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Francois Truffaut

January 12, 2010 | By Dennis McLellan
Eric Rohmer, a former film critic who became one of France's most respected filmmakers and was internationally known for movies such as "My Night at Maud's" and "Claire's Knee," died Monday in Paris. He was 89. Rohmer's death was announced by his producer, Margaret Menegoz. Relatives said he was hospitalized a week ago but offered no further explanation, according to Agence France-Presse. French President Nicolas Sarkozy called the writer-director a "great auteur who will continue to speak to us and inspire us for years to come."
June 6, 2012 | Lynell George, Special to the Los Angeles Times
Ray Bradbury, the writer whose expansive flights of fantasy and vividly rendered space-scapes have provided the world with one of the most enduring speculative blueprints for the future, has died. He was 91. Bradbury died Tuesday night in Los Angeles, his agent Michael Congdon confirmed. His family said in a statement that he had suffered from a long illness. Author of more than 27 novels and story collections - most famously "The Martian Chronicles," "Fahrenheit 451," "Dandelion Wine" and "Something Wicked This Way Comes" - and more than 600 short stories, Bradbury has frequently been credited with elevating the often-maligned reputation of science fiction.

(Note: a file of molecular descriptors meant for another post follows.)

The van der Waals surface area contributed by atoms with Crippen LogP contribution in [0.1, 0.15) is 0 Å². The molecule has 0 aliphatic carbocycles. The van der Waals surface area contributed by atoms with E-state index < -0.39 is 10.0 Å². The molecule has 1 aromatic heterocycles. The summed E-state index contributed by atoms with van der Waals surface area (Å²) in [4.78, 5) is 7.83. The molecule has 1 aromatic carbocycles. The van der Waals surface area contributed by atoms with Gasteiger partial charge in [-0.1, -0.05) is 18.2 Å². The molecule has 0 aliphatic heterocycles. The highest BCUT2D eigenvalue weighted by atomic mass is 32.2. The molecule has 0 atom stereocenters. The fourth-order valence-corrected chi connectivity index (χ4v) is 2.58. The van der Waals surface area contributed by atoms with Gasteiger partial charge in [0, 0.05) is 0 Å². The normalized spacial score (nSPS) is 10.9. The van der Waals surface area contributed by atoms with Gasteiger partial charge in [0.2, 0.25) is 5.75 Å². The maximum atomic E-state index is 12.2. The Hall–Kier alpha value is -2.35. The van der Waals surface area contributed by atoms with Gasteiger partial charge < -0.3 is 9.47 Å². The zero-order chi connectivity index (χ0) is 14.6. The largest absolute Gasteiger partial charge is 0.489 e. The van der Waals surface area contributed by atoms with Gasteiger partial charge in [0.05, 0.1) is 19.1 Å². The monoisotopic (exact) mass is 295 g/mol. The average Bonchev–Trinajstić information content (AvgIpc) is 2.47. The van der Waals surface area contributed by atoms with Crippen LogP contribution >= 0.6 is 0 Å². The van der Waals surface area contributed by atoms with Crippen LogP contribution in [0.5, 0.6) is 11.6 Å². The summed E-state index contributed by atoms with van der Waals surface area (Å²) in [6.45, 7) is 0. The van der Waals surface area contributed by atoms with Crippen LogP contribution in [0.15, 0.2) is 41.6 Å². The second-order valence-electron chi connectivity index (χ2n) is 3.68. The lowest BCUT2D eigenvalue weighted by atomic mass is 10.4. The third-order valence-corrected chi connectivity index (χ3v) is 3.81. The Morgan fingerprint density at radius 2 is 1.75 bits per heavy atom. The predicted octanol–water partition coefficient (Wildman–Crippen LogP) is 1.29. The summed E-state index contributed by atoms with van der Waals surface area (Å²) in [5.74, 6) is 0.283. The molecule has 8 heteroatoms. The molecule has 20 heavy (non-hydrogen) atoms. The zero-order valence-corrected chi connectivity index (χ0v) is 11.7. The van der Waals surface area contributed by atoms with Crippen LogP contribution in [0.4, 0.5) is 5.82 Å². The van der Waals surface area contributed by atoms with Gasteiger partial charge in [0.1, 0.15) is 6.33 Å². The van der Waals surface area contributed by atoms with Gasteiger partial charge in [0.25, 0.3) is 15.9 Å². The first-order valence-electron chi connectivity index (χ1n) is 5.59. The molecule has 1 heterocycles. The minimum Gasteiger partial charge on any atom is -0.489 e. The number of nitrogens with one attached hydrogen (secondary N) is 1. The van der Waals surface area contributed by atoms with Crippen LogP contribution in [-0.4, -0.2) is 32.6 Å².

April 22, 1988 | SHEILA BENSON, Compiled by Terry Atkinson
**** "My Life As a Dog." Paramount. $79.95. Somehow, director Lasse Hailstrom has caught all the perils and delights of treading that knife edge between pain and delight that is childhood blending to adolescence. A sterling film whose style sits between the light moments of Hailstrom's fellow Swede, Ingmar Bergman, and the darker moments of Francois Truffaut's childhood films. Bear in mind that the video being released this week is the dubbed version of the film.
August 26, 1986 | MICHAEL WILMINGTON, Compiled by Terry Atkinson
"The 400 Blows." Key. $59.98. Francois Truffaut's semiautobiographical debut feature (made in 1959, when he was 29) was one achievement he never topped: It is by far the best of all his films dealing with children. Truffaut gives us the sad part of his boyhood here: tyrannical teachers, loveless parents, a roguish buddy, petty theft and, finally, reform school and escape.
September 16, 1995
Charles Denner, 69, an actor best known in the United States for his starring role in "The Man Who Loved Women." Denner was the hero of the original 1977 film directed by Francois Truffaut, with whom he worked frequently. The film was remade in 1983 with Blake Edwards directing and Burt Reynolds in the leading role. Born in Tarnow, Poland, Denner studied acting in Paris and then joined the National Popular Theater.
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